In an effort to reduce and prevent crime, state governments utilize a number of options to control and track behavior. One example in California, specifically geared towards group criminal activity, is CalGang, California’s gang database. Placement on a gang database like CalGang is usually the result of the commission of a violent crime as part of a group. While having a database of known gang members, similar to the federal government’s no-fly list, sounds good in theory, unfortunately, implementation and operation of such a list has been disappointing and fraught with error. In some cases, innocent people, including infants, have been placed on CalGang, and former members have not been removed from the list. Recently, a petition was filed, in which a former gang member, allegedly gang free for more than a decade, tried to have his name removed from CalGang. Unfortunately, the petition was denied. However, this is a reality for a number of people on CalGang. A brief introduction to CalGang, as well as strategies as to what to do if you find out you are on the list, will follow below.
CalGang, In General
CalGang is a criminal intelligence system used by various Law Enforcement Agencies (LEAs) in California. Developed in the late 1990s, CalGang allows LEAs to input information on suspected gang members, such as their names, their associated gang memberships, and the information that led the LEAs to deduce that the person is allegedly part of a gang. LEAs claim that a person’s inclusion in CalGang provides them with information about a member’s interaction with other gang members and with other LEAs throughout California, as well as facilitating collaboration with other LEAs in the prosecution of gang-related crimes. Additionally, information in CalGang is accessible to LEAs in other states that use comparable systems, as well as the FBI, the BATF, and ICE.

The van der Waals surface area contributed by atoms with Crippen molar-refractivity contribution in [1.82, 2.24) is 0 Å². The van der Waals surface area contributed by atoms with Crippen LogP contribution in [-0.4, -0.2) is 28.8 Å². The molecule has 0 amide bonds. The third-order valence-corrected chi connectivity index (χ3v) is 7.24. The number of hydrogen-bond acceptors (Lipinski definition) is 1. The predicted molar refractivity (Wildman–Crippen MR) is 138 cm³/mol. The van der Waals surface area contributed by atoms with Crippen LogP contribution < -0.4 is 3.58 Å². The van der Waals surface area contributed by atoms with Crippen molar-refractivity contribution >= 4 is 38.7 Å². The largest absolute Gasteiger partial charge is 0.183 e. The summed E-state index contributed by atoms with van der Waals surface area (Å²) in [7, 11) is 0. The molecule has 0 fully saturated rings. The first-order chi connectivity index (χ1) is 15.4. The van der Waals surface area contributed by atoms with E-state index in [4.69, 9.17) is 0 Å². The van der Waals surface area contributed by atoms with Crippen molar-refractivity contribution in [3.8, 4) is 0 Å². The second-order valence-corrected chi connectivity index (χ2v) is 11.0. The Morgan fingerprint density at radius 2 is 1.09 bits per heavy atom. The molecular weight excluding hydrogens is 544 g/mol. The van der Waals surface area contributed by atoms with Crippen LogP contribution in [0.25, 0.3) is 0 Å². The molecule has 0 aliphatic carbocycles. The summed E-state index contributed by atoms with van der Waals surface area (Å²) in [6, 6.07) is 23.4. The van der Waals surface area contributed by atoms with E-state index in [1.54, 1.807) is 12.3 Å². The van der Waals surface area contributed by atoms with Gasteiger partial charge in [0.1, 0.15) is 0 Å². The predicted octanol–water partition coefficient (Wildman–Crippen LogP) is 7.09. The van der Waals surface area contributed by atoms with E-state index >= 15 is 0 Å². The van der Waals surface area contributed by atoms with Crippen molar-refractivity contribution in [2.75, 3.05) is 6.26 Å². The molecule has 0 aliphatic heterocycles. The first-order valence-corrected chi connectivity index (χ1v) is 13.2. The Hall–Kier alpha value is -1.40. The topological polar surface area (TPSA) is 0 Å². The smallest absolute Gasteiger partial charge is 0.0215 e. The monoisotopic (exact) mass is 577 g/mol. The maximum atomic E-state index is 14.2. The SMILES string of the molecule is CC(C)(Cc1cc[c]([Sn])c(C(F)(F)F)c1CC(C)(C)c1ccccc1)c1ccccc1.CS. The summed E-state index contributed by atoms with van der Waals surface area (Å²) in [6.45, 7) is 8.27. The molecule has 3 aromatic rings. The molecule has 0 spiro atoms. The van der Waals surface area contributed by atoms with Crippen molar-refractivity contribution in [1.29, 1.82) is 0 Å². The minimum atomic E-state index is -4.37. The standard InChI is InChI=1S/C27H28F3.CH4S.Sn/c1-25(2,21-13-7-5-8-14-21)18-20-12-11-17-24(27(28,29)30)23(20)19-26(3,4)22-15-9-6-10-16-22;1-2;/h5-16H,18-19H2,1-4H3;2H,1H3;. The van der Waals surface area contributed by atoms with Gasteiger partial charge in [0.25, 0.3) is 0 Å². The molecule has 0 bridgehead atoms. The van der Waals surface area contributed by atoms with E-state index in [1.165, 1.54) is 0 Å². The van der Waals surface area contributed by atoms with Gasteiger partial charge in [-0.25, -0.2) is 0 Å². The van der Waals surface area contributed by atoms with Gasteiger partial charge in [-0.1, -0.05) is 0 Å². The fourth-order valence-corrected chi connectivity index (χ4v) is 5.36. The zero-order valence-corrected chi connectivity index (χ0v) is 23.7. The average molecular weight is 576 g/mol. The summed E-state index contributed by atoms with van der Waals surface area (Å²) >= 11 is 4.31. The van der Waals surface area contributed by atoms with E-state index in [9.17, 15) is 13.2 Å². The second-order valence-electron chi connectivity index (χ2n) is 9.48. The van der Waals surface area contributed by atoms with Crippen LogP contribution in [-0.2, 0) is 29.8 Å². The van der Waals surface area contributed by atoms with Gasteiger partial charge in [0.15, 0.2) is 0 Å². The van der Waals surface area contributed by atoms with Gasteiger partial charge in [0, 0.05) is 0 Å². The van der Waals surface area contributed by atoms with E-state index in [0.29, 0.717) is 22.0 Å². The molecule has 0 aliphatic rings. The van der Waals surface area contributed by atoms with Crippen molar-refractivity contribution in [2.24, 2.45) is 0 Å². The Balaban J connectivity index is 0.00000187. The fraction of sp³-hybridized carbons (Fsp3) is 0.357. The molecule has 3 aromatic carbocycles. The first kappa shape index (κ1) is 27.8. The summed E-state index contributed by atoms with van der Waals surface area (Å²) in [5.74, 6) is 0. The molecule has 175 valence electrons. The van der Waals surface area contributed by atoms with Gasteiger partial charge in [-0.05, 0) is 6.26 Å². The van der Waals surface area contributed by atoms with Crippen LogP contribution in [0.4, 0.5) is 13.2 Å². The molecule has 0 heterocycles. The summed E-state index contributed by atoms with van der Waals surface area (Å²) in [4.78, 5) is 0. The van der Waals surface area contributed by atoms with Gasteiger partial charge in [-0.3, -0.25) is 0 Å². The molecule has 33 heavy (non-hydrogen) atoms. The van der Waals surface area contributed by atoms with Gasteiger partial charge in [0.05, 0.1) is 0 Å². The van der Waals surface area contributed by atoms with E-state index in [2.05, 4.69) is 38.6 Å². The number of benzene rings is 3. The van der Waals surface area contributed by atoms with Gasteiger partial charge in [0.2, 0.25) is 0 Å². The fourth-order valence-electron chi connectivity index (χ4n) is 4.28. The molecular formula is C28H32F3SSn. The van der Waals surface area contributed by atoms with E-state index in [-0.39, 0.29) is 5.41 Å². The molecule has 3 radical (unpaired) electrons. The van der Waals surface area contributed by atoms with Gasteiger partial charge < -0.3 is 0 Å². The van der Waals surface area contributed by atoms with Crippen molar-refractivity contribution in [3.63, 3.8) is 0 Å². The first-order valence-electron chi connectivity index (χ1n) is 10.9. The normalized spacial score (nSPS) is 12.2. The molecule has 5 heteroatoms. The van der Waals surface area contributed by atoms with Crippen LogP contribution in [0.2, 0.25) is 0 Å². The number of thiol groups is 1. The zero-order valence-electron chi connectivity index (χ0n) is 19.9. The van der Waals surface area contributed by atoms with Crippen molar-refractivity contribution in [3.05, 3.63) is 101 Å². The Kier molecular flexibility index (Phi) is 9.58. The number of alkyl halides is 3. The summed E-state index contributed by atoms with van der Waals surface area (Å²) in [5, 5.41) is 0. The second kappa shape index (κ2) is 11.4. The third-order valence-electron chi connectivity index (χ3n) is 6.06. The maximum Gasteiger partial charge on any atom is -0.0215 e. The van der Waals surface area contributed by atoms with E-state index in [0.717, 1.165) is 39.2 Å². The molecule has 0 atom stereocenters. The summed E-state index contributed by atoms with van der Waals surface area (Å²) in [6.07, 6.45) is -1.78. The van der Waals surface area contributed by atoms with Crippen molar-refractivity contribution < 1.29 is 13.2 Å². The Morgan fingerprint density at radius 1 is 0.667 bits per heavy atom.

Under pressure from privacy advocates and based on an analysis that found errors in CalGang implementation, in 2016, Governor Jerry Brown signed a law allowing persons listed on CalGang to be informed of that fact, as well as providing a means by which such a person can petition for removal. Pursuant to law, LEAs are required to remove a person from CalGang if there is no evidence he/she has been associated or involved with a gang for five years or more.
What To Do If You Are On CalGang
As noted above, if one believes one is improperly on CalGang, either because he/she has never been in a gang or has left a gang more than five years ago, one can file a petition for removal within 90 days of being informed of his/her listing. Hearing the petition does not take the form of a formal trial, but is rather conducted as a limited civil case, in which the petitioner submits evidence indicating that he/she is no longer an active member of a gang, or never was a member in the first place.
The court hearing this petition will review both the information presented by the LEA when the petition was added to CalGang, as well as the evidence presented by the petitioner. If the court determines that the LEA has failed, by clear and convincing evidence, to establish the petitioner’s active gang membership, or associate or affiliate status in an active gang, then the court will order the LEA to remove the petitioner from CalGang.
However, as the case cited above indicates, the chances of success in such a petition are not great. Thus, it is imperative that anyone in this situation retain the services of an experienced criminal defense attorney who will know exactly what type of evidence will prove inclusion on the CalGang list is not justified under the legally-required clear and convincing standard (i.e., more highly probable to be true than not).
Improper inclusion in CalGang should not be tackled alone. Rather, your best strategy is to hire an experienced criminal defense attorney who knows how to aggressively combat an LEA’s contentions about alleged gang involvement. If you have been wrongly included, the Los Angeles Manshoory Law Group, APC will use their years of experience and strive to get you off this list. Attorneys are available 24/7. Contact us to schedule a consultation.